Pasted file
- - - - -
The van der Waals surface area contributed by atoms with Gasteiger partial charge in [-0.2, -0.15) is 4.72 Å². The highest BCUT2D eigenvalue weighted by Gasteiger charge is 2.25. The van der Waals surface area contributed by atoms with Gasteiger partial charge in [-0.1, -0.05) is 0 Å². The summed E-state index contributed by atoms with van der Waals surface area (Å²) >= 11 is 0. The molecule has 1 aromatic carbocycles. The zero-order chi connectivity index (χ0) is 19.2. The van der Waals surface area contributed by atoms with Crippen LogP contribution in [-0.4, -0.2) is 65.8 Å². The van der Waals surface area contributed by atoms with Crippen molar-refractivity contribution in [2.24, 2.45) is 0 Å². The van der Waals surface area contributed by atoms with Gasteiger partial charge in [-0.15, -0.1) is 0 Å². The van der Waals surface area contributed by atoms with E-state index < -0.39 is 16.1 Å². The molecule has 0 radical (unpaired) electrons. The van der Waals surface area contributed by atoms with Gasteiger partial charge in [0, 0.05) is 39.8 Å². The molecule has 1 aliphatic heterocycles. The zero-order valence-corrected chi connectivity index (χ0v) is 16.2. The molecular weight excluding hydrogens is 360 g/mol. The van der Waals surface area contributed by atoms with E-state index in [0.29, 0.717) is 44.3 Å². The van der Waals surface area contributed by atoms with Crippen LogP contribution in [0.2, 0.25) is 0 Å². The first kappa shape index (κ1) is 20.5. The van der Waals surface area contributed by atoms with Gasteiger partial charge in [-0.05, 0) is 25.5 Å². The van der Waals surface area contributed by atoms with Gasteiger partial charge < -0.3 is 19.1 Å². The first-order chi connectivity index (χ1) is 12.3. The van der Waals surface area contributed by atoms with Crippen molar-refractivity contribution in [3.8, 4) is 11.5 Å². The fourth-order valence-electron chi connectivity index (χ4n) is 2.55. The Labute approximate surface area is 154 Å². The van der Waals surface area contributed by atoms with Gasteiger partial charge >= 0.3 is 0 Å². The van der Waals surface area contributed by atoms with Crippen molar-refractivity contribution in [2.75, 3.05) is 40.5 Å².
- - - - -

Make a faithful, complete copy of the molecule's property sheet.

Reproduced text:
The van der Waals surface area contributed by atoms with Gasteiger partial charge in [-0.2, -0.15) is 4.72 Å². The highest BCUT2D eigenvalue weighted by Gasteiger charge is 2.25. The van der Waals surface area contributed by atoms with Gasteiger partial charge in [-0.1, -0.05) is 0 Å². The summed E-state index contributed by atoms with van der Waals surface area (Å²) >= 11 is 0. The molecule has 1 aromatic carbocycles. The zero-order chi connectivity index (χ0) is 19.2. The van der Waals surface area contributed by atoms with Crippen LogP contribution in [-0.4, -0.2) is 65.8 Å². The van der Waals surface area contributed by atoms with Crippen molar-refractivity contribution in [2.24, 2.45) is 0 Å². The van der Waals surface area contributed by atoms with Gasteiger partial charge in [-0.15, -0.1) is 0 Å². The van der Waals surface area contributed by atoms with E-state index < -0.39 is 16.1 Å². The molecule has 0 radical (unpaired) electrons. The van der Waals surface area contributed by atoms with Gasteiger partial charge in [0, 0.05) is 39.8 Å². The molecule has 1 aliphatic heterocycles. The zero-order valence-corrected chi connectivity index (χ0v) is 16.2. The molecular weight excluding hydrogens is 360 g/mol. The van der Waals surface area contributed by atoms with E-state index in [0.29, 0.717) is 44.3 Å². The van der Waals surface area contributed by atoms with Crippen LogP contribution in [0.2, 0.25) is 0 Å². The first kappa shape index (κ1) is 20.5. The van der Waals surface area contributed by atoms with Gasteiger partial charge in [-0.05, 0) is 25.5 Å². The van der Waals surface area contributed by atoms with Gasteiger partial charge < -0.3 is 19.1 Å². The first-order chi connectivity index (χ1) is 12.3. The van der Waals surface area contributed by atoms with Crippen molar-refractivity contribution in [3.8, 4) is 11.5 Å². The fourth-order valence-electron chi connectivity index (χ4n) is 2.55. The Labute approximate surface area is 154 Å². The van der Waals surface area contributed by atoms with Gasteiger partial charge >= 0.3 is 0 Å². The van der Waals surface area contributed by atoms with Crippen molar-refractivity contribution in [2.75, 3.05) is 40.5 Å².